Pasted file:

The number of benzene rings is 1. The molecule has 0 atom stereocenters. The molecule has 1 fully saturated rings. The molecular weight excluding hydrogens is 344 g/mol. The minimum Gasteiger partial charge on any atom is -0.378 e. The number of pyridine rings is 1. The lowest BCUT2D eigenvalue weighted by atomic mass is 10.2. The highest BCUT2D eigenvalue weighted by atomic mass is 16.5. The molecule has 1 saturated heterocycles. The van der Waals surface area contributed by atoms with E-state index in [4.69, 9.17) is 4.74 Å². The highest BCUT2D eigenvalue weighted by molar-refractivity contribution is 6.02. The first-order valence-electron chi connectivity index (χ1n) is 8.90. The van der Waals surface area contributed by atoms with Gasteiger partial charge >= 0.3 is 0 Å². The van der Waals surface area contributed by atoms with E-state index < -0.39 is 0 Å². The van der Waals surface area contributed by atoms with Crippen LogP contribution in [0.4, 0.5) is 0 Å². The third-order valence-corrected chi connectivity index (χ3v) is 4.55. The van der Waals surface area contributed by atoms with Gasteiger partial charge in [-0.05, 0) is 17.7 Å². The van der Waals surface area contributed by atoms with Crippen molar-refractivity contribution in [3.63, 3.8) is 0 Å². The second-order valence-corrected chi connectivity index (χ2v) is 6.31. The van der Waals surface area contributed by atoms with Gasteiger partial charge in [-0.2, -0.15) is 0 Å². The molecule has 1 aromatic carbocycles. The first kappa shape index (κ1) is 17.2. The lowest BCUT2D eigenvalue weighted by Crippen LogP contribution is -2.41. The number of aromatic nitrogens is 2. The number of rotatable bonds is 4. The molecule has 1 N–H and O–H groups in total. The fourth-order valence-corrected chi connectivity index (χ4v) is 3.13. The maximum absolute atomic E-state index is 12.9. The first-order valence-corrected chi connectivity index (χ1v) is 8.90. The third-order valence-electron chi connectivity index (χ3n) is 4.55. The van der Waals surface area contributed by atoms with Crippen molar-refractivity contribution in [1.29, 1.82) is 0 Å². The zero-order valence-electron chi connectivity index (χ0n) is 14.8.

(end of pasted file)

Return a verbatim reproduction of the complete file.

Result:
The number of benzene rings is 1. The molecule has 0 atom stereocenters. The molecule has 1 fully saturated rings. The molecular weight excluding hydrogens is 344 g/mol. The minimum Gasteiger partial charge on any atom is -0.378 e. The number of pyridine rings is 1. The lowest BCUT2D eigenvalue weighted by atomic mass is 10.2. The highest BCUT2D eigenvalue weighted by atomic mass is 16.5. The molecule has 1 saturated heterocycles. The van der Waals surface area contributed by atoms with E-state index in [4.69, 9.17) is 4.74 Å². The highest BCUT2D eigenvalue weighted by molar-refractivity contribution is 6.02. The first-order valence-electron chi connectivity index (χ1n) is 8.90. The van der Waals surface area contributed by atoms with Gasteiger partial charge >= 0.3 is 0 Å². The van der Waals surface area contributed by atoms with E-state index < -0.39 is 0 Å². The van der Waals surface area contributed by atoms with Crippen LogP contribution in [0.4, 0.5) is 0 Å². The third-order valence-corrected chi connectivity index (χ3v) is 4.55. The van der Waals surface area contributed by atoms with Gasteiger partial charge in [-0.05, 0) is 17.7 Å². The van der Waals surface area contributed by atoms with Crippen molar-refractivity contribution in [3.63, 3.8) is 0 Å². The second-order valence-corrected chi connectivity index (χ2v) is 6.31. The van der Waals surface area contributed by atoms with Gasteiger partial charge in [-0.2, -0.15) is 0 Å². The molecule has 1 aromatic carbocycles. The first kappa shape index (κ1) is 17.2. The lowest BCUT2D eigenvalue weighted by Crippen LogP contribution is -2.41. The number of aromatic nitrogens is 2. The number of rotatable bonds is 4. The molecule has 1 N–H and O–H groups in total. The fourth-order valence-corrected chi connectivity index (χ4v) is 3.13. The maximum absolute atomic E-state index is 12.9. The first-order valence-corrected chi connectivity index (χ1v) is 8.90. The third-order valence-electron chi connectivity index (χ3n) is 4.55. The van der Waals surface area contributed by atoms with Crippen molar-refractivity contribution in [1.29, 1.82) is 0 Å². The zero-order valence-electron chi connectivity index (χ0n) is 14.8.